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  • 29 votes cast
Jan
8
comment Polarization in high energy vacuum non-linearity?
Okay, is the material that these pairs generate first order (linear) or are they non-linear in terms of expansion of the polarization? Can we just write a small linear suspectability into the Helmholtz equation and be done with it?
Jan
6
comment Polarization in high energy vacuum non-linearity?
@igael For example on Wikipedia: en.wikipedia.org/wiki/Nonlinear_optics or cft.edu.pl/~birula/publ/NonlStrct.pdf
Dec
14
comment Is this wave spatially coherent?
The 'field' is intrinsically random and you drew one possible realization. Notice that the squiggles you drew could be due to a 100% coherent source that scattered off some kind of grid. As you noted, its hard to understand the coherence of a bunch of squiggles (because thats not conceptually correct).
Dec
14
comment point particle explanation of refraction
@BenitoCiaro Its not purely mathematical, it summarizes the behavior of particle in a material. Sometimes the material is difficult to understand (like the luminiferous ether) but its not any less real then the following gif: jjvernon.com/tpb1/Resources/peoplewave.gif In a typical graduate physics class you would go from the equation of motion of an electron to the polarization and the resulting fields. The "action at a distance element is not important. Indeed, classical theories don't appear to act at a distance.
Dec
14
comment If a silver atom scatters light isotropically, what happens if only a single photon is scattered?
The lazy way is to assume the field is classical, and use the Raleigh approximation to get the differential cross section. A normalized version of the differential cross section will give you the probability of finding the photon at that particular point.
Dec
13
comment point particle explanation of refraction
@BenitoCiaro Your comment sounds a little anti-intellectual. These fields are perfectly measurable, so calling them "construct without any known physical analog" is incorrect. Indeed, DLS methods are used in industry to characterize the content of aqueous solutions. Scattering from particles in like electrons was first measured, then explained.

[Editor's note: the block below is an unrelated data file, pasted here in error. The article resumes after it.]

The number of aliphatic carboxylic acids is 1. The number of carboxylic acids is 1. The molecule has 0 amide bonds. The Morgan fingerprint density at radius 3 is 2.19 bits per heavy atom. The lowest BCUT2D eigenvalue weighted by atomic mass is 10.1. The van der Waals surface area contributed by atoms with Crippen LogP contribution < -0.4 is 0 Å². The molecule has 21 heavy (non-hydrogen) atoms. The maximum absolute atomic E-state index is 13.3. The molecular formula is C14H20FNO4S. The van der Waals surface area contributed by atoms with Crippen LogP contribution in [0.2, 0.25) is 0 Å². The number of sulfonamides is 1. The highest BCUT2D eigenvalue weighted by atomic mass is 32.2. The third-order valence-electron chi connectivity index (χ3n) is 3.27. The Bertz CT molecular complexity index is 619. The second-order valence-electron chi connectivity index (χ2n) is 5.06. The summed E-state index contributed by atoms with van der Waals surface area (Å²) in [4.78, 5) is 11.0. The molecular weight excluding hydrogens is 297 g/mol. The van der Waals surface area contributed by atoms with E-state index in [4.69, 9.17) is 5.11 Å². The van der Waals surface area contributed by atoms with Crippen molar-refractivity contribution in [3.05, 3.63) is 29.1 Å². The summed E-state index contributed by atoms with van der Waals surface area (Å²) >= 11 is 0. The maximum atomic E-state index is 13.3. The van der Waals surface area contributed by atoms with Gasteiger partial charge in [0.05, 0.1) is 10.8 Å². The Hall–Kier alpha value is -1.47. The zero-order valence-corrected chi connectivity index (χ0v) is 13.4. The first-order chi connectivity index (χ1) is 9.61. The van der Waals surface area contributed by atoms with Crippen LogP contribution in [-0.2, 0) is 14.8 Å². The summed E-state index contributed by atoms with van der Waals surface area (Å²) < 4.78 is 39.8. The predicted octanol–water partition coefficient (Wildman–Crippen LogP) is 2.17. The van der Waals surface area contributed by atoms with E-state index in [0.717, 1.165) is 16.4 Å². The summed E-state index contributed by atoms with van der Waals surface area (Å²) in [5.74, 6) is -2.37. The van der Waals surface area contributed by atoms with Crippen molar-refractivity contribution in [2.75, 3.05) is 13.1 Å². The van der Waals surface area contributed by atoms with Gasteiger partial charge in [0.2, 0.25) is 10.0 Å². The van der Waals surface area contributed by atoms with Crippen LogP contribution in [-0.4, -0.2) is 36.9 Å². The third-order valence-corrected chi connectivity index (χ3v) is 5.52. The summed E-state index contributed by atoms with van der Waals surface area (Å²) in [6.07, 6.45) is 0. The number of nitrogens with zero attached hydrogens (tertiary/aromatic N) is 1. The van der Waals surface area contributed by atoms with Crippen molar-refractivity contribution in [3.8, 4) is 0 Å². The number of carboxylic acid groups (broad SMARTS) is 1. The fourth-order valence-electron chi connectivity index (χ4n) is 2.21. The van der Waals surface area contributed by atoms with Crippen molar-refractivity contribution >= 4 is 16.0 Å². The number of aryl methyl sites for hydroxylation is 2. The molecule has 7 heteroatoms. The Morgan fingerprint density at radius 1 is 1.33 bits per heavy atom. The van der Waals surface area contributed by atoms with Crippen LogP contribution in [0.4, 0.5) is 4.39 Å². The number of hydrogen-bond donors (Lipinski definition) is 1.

Nov
27
comment Elastic collision between two circles
You need to clarify what isn't working, for example solving for the analytic solution is easier than implementing the solution in a video game with time-stepping.
Nov
26
comment Is there a time operator in quantum mechanics?
I really like your response, can you clarify where QM only "picks half the variables". Is this due to the representation as a complex analytic signal or that we project onto a <ket| that measures position and not position+momentum when getting a "measurable" quantity?
May
8
comment Microscopic fields inside a conductor
The field at a particle is singular...
Mar
21
comment Entanglement, real or just math?
A loophole free violation of a Bell's inequality remains a daunting task as discussed here: en.wikipedia.org/wiki/Loopholes_in_Bell_test_experiments
Nov
11
comment Is the time reversed laser really a laser?
Thank you for the detailed answer, I think the comment about the positron really hit the nail on the head.
Sep
29
comment Simple explanation of Quantum Zeno Effect
I believe Faraday rotation is more properly termed the "Anti-Quantum Zeno Effect"
May
5
comment Resolution Limit for Energy Transition Imaging
@DumpsterDoofus Thank you for your comment. I'm still confused on the point of why the electron density is important. Unlike transmission imaging techniques, my understanding is that in florescence, ideally we only want to see the fluorophore protein and thus the specimen can only mess up our measurement. Thats why i'm not sure what to do with the notion of a living cell's electron density. For example, without optics I can't see better then the Ewald sphere because the most a photon can be scattered is 180 degrees.
Mar
13
comment Should a 1D Guassian wave oscillate?
@Kitchi, I am confident there are no errors in the code. I want to know if a pulse like solution should have oscillations as it travels. If I didn't make this clear please rephrase my question.
Feb
27
comment Yield Strength versus Ultimate Strength
@deadly appliedmechanics.asmedigitalcollection.asme.org/… Thornton CC. Coefficient of Restitution for Collinear Collisions of Elastic-Perfectly Plastic Spheres. J. Appl. Mech.. 1997;64(2):383-386. doi:10.1115/1.2787319.
Feb
22
comment Industry application of computational quantum mechanics?
Sounds like there aren't many.
Dec
15
comment Why is the transition into N proportional to N+1?
@LuboŇ°Motl Thanks for the comment, the quote is actually from a paper, I wonder if you could expand your comment into answer so that I can give you the award...
Dec
15
comment The Role of Gravity among the Fundamental Forces of Nature
Can you recommend some literature on new-age metaphysics :-)
Nov
30
comment Why does the universe exhibit three large-scale spatial dimensions?
I wonder if its possible to answer this question, as it asks for not merely the law but a reason for the law. Asking why gravity one should terminate at a phrase like because we observed... Likewise the 3+1 dimension theory exists because quantum experiments were observed - in the same manner as it is increasingly apparent more dimensions might not exist due recent LHC runs.
Nov
24
comment Can high charges (like $1\times 10^{-3}$ coulomb) be acheived?
@MichaelLuciuk does charge stored in a capacitor bank qualify? The largest capacitor is 50 MeJ at 24kV, which means about ~1K Coulombs depending on AC/DC, you may be surprised to learn the trade-off associated with capacitance...